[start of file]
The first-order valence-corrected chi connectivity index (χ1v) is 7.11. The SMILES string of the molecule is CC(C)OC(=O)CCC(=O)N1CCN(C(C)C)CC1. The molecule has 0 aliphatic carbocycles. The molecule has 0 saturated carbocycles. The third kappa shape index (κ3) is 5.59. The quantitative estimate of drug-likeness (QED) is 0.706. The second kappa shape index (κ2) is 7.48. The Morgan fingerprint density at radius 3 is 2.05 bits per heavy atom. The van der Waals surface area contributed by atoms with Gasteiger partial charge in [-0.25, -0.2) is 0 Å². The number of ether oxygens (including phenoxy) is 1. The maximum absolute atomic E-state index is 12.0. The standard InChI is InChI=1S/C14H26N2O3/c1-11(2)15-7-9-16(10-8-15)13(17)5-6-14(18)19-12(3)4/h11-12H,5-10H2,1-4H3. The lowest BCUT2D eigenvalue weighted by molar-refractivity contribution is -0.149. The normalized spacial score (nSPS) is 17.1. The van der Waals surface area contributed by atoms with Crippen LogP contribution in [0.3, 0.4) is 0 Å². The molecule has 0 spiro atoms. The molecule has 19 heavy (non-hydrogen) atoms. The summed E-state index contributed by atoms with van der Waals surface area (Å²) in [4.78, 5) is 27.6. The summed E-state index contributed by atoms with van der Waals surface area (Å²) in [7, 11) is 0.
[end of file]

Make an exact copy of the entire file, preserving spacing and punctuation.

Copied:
The first-order valence-corrected chi connectivity index (χ1v) is 7.11. The SMILES string of the molecule is CC(C)OC(=O)CCC(=O)N1CCN(C(C)C)CC1. The molecule has 0 aliphatic carbocycles. The molecule has 0 saturated carbocycles. The third kappa shape index (κ3) is 5.59. The quantitative estimate of drug-likeness (QED) is 0.706. The second kappa shape index (κ2) is 7.48. The Morgan fingerprint density at radius 3 is 2.05 bits per heavy atom. The van der Waals surface area contributed by atoms with Gasteiger partial charge in [-0.25, -0.2) is 0 Å². The number of ether oxygens (including phenoxy) is 1. The maximum absolute atomic E-state index is 12.0. The standard InChI is InChI=1S/C14H26N2O3/c1-11(2)15-7-9-16(10-8-15)13(17)5-6-14(18)19-12(3)4/h11-12H,5-10H2,1-4H3. The lowest BCUT2D eigenvalue weighted by molar-refractivity contribution is -0.149. The normalized spacial score (nSPS) is 17.1. The van der Waals surface area contributed by atoms with Crippen LogP contribution in [0.3, 0.4) is 0 Å². The molecule has 0 spiro atoms. The molecule has 19 heavy (non-hydrogen) atoms. The summed E-state index contributed by atoms with van der Waals surface area (Å²) in [4.78, 5) is 27.6. The summed E-state index contributed by atoms with van der Waals surface area (Å²) in [7, 11) is 0.